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It just made the deficit bigger by $1 million, he said.
The board worked hard to hit the Ministry of Health target but fell short by a small margin.
''We purchased additional outsourced surgery to try to make target but still just missed.
''The $1 million we did not get as a result of missing target did not affect the outcome for surgery, as we had invested to make the target, even though we missed, and the result impacted the revenue, rather than the surgery.
''Our deficit would have been a million better had we hit target as we would have got a million more revenue,'' Mr Thomson said.
The deficit was $21.8 million.
Dunedin woman Belinda Smith Lyttle (60) missed out on hip surgery last year, despite her surgeon saying she needed it. She paid nearly $25,000 to have the operation privately.
The osteoarthritis and spinal scoliosis sufferer said she would defer her retirement for a few years in order to afford the operation.
Last year, a Dunedin Hospital surgeon told her she met the criteria, but then the board wrote to her turning her down.
The letter said: ''The specialist has recommended that you would benefit from this surgery, however your current condition falls below the level of need at which we are able to offer you surgical treatment at this time.''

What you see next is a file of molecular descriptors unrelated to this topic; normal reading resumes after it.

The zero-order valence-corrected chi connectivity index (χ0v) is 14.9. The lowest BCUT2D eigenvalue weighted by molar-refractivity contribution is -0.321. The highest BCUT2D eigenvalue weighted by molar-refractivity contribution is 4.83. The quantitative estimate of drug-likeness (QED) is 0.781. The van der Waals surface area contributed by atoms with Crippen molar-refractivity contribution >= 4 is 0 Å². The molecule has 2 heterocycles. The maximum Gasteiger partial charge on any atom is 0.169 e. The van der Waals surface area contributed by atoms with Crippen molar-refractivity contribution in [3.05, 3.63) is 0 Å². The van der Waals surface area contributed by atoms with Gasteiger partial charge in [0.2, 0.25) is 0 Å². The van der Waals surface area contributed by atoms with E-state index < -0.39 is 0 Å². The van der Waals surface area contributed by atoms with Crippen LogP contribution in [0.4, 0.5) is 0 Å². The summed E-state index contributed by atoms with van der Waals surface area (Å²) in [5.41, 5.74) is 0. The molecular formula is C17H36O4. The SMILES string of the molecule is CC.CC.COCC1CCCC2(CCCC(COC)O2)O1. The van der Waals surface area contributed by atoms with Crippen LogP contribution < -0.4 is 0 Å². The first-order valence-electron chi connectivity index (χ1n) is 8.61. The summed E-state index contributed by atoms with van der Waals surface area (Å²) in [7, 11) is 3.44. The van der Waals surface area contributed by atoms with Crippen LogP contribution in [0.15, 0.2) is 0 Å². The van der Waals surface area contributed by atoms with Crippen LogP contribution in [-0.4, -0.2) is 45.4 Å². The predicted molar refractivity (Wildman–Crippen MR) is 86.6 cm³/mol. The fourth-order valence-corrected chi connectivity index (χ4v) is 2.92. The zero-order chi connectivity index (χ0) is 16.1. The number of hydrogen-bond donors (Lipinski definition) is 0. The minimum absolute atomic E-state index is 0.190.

Ms Smith Lyttle had been in a great deal of pain and was walking with a stick.
Asked about criticism of the target system, commissioner Kathy Grant said the board had no choice but to operate under that framework.
''Any individual is entitled to have a view as to the rules of engagement, but these are the present rules of engagement ... under which we are presently operating,'' Mrs Grant said.
The Ministry of Health critical projects director Michael Hundleby said the board would have received the revenue if it met the target.
He said it was not a financial penalty, but meant the board missed out on revenue.
Meanwhile, Private Surgical Hospitals Association president Ian England issued a statement saying private hospitals were ''well placed'' to meet public sector demand for surgery.
''No matter what the Ministry of Health says, there is a significant unmet demand for surgery in New Zealand and private surgical hospitals around the country are well placed to meet it. Dunedin is not the only hospital with this problem. Most DHBs will be under similar capacity shortage pressures.
''Government has two choices. Either build more theatres and bed capacity at huge taxpayer expense, or use existing facilities in the private sector at a much reduced cost,'' Mr England said.